The Michigan Interscholastic Press Association has honored Grosse Pointe South High School teacher Kaitlin Edgerton with its 2022 Golden Pen Award.
Edgerton was recognized during an online ceremony on April 21.
The Golden Pen is the highest award MIPA bestows on a student media adviser and has been given continuously since 1952. Teachers must be nominated by their students, who assemble an extensive portfolio showcasing the teacher’s involvement in scholastic journalism activities and the impact they have had on current and past students.
The recipient is chosen by a committee of previous Golden Pen honorees.
Edgerton has advised Grosse Pointe South High School’s newspaper, The Tower, and its companion website, The Tower Pulse, since 2016. She starting her teaching career at Madison High School, where she advised the newspaper and yearbook.
South students Eleni Tecos and Meghan Wysocki, print editors-in-chief of The Tower, and Paige Evers, web editor-in-chief of The Tower Pulse, said in their nomination of Edgerton that she is a driving force of their program — even while letting students lead the way.
“I am so lucky to have someone like Edge in my corner,” Tecos wrote in a letter support of her teacher, who she referred to her by a nickname students commonly use. “It’s one thing to be a teacher that advises a school newspaper, but it’s another to be an unrelenting adviser and advocate for your students. Edge is that person. She is compassionate, kind, intelligent, and by far the most impactful teacher I have ever had.”
Edgerton has also been a leader in scholastic journalism. She is in the final months of a two-year term as MIPA president. She first joined the board in 2017 as second vice president. She’s a frequent judge for contests held by MIPA and other states, and has been an instructor at the MIPA Summer Journalism Workshop at Michigan State University.
This past year, Edgerton guided students as they converted the venerable print newspaper, which began as a weekly in 1928, to a biweekly publication — shrinking the page size to give it more of a newsmagazine feel.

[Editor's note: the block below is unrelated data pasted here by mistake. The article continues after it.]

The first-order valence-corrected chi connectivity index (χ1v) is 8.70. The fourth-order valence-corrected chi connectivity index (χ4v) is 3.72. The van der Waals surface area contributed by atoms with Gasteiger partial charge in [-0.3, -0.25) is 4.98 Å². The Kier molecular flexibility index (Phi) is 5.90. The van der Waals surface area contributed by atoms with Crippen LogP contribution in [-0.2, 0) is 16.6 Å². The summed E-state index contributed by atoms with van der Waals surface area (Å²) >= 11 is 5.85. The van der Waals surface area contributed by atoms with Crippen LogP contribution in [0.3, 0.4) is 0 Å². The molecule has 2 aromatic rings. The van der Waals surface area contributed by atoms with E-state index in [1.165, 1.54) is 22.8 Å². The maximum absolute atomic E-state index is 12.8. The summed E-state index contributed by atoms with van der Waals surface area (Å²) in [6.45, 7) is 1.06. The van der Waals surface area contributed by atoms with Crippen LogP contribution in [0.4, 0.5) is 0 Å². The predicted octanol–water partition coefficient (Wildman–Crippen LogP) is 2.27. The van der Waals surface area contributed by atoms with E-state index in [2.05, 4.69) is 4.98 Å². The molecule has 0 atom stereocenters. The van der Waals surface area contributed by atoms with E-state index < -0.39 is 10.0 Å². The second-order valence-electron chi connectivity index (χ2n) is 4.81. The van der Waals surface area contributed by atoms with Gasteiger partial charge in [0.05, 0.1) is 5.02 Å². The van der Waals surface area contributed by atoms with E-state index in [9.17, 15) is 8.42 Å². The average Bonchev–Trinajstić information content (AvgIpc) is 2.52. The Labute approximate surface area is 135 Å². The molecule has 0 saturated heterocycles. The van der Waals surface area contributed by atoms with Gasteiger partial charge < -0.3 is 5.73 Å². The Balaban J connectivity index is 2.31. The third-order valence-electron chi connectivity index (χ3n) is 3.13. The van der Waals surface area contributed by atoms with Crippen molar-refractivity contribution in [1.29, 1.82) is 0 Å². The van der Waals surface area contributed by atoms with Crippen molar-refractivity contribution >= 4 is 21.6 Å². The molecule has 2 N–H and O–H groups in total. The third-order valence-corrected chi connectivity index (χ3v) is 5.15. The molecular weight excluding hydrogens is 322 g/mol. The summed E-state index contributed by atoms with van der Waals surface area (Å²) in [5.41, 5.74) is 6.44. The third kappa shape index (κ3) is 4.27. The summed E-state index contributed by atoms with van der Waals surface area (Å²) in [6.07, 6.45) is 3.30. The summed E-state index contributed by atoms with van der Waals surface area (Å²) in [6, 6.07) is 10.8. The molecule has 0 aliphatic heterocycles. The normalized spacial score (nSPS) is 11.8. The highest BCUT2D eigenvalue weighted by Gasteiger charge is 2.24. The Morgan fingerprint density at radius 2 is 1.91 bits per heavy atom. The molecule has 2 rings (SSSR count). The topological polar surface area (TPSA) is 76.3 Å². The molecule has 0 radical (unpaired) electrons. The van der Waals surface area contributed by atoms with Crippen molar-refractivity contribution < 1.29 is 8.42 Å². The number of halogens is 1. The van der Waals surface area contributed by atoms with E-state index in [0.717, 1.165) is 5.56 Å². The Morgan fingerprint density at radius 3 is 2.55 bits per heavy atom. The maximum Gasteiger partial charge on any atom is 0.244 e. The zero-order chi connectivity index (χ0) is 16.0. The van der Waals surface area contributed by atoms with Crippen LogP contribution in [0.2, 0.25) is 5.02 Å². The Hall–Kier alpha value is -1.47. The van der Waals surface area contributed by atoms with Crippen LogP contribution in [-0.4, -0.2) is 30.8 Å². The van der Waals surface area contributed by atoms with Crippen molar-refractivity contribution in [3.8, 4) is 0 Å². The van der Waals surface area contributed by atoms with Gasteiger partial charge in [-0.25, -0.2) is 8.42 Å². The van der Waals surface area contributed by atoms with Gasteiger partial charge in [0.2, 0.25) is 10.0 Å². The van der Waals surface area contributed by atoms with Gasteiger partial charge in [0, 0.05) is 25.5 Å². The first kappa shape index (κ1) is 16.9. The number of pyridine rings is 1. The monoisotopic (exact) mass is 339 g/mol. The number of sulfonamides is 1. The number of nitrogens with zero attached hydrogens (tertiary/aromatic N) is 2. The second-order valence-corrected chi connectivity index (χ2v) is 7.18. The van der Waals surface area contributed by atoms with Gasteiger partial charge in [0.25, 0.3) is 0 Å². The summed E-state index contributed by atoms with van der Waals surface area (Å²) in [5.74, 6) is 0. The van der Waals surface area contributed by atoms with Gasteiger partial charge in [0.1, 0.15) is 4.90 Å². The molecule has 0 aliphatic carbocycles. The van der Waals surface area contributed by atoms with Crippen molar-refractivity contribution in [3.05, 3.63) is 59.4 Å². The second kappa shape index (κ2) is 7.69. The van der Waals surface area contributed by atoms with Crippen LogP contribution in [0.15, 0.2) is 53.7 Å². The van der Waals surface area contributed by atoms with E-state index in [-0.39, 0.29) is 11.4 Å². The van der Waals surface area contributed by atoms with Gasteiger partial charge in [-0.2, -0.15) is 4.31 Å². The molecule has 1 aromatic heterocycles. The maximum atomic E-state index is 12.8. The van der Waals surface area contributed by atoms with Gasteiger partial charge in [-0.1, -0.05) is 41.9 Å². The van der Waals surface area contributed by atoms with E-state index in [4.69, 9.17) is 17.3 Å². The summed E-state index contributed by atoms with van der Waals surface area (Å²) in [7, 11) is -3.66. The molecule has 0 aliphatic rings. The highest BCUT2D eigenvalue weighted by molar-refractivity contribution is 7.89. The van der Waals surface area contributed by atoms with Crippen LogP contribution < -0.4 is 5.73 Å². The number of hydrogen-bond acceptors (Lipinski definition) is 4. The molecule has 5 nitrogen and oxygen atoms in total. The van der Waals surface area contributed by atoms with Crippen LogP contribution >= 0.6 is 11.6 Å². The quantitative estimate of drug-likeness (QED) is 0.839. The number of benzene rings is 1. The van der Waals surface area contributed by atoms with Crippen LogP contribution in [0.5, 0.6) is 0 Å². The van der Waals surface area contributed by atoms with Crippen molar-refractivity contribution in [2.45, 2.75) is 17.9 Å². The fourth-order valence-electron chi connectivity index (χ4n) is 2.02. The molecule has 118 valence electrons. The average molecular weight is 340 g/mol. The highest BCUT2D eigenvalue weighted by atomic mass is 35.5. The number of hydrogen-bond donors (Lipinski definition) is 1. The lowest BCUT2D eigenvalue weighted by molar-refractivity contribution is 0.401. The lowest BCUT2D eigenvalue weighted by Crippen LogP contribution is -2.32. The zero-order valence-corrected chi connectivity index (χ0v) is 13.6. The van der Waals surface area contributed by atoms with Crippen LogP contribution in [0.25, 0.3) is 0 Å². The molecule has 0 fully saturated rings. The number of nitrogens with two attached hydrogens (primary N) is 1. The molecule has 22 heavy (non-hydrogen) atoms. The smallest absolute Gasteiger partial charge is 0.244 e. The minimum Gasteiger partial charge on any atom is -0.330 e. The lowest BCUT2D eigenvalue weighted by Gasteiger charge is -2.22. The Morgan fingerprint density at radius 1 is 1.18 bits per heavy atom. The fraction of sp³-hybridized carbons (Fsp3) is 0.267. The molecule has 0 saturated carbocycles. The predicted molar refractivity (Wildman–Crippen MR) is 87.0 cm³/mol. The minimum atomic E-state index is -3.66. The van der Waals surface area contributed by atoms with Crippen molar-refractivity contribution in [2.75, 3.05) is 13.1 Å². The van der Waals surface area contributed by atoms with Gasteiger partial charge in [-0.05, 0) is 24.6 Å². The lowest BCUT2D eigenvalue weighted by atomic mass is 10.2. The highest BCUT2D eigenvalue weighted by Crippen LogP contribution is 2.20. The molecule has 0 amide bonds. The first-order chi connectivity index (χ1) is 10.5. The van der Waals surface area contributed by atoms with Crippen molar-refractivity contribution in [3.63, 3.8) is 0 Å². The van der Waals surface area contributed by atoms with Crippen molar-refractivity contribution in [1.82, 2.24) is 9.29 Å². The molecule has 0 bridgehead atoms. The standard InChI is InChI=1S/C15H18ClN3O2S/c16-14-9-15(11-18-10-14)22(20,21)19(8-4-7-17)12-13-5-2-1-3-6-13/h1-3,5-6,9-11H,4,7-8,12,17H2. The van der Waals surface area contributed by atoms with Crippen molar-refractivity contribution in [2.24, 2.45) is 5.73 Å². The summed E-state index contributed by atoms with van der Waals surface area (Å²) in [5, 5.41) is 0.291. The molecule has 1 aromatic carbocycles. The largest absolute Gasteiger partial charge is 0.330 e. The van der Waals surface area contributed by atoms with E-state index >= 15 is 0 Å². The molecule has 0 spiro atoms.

Supervising Editor Anna Czech said Edgerton gives her students freedom to make make choices that help them grow as leaders.
“Although I will admit sometimes I’ve just wanted the immediate ‘right answer,’ I recognize that without her balance of mentoring and independence, I would not be as confident in my position and would not have had the same leadership opportunities,” Czech wrote in a letter of support.
Supervising Editor Grace Wininger said Edgerton stayed focused on her students during the period when the school moved to remote learning during the pandemic. She recounted a time during a class via Zoom when Edgerton noticed Wininger was having a hard time and pulled her into a separate online meeting room to talk.
“Any teacher can lead a class, but there are so, so few teachers who can offer a helping hand to a student who needs it,” Wininger wrote.
The Tower’s rich history has made it among the most prestigious advising jobs in the state, but that also makes it “a big-time job with huge pressure,” wrote C.E. Sikkenga, recipient of the Golden Pen in 2019 and adviser of The Bucs’ Blade newspaper at Grand Haven High School, in a letter of support of Edgerton’s nomination.
“Predictably, Kaitlin handled it like a champ, adding her own stamp to The Tower’s tradition,” Sikkenga said. “She helped shepherd the paper through a centennial anniversary, dealt with some very stressful administrative conflicts and, of course, the usual stresses that come with replacing a popular folk-hero of a predecessor and did so with flying colors.”
Edgerton has a bachelor’s degree in English and and master’s degree in English/language arts teacher education from Oakland University, as well as a teaching minor in journalism from Michigan State University. She lives in Macomb Township with her husband, Bill Edgerton, and their daughter, Virginia.
MIPA launched the Golden Pen Award in 1952 as one of several ways to memorialize Donal Hamilton Haines, a University of Michigan Department of Journalism professor who served as MIPA’s director from its early days until 1950. Haines also advised U-M’s student chapter of Sigma Delta Chi, now known as the Society of Professional Journalists, which was the key organizer of MIPA’s first conference on May 22, 1922. Sigma Delta Chi honored the first Golden Pen winners with a golden “key” or pin of a quill, a tradition MIPA continues.
ABOUT THE MICHIGAN INTERSCHOLASTIC PRESS ASSOCIATION
Founded in 1921 and housed in the Michigan State University School of Journalism, the Michigan Interscholastic Press Association is a nonprofit organization composed of scholastic journalism teachers and publications advisers and their students. MIPA is committed to promoting and recognizing excellence in scholastic journalism at all levels through education, training and support of student journalists and their advisers.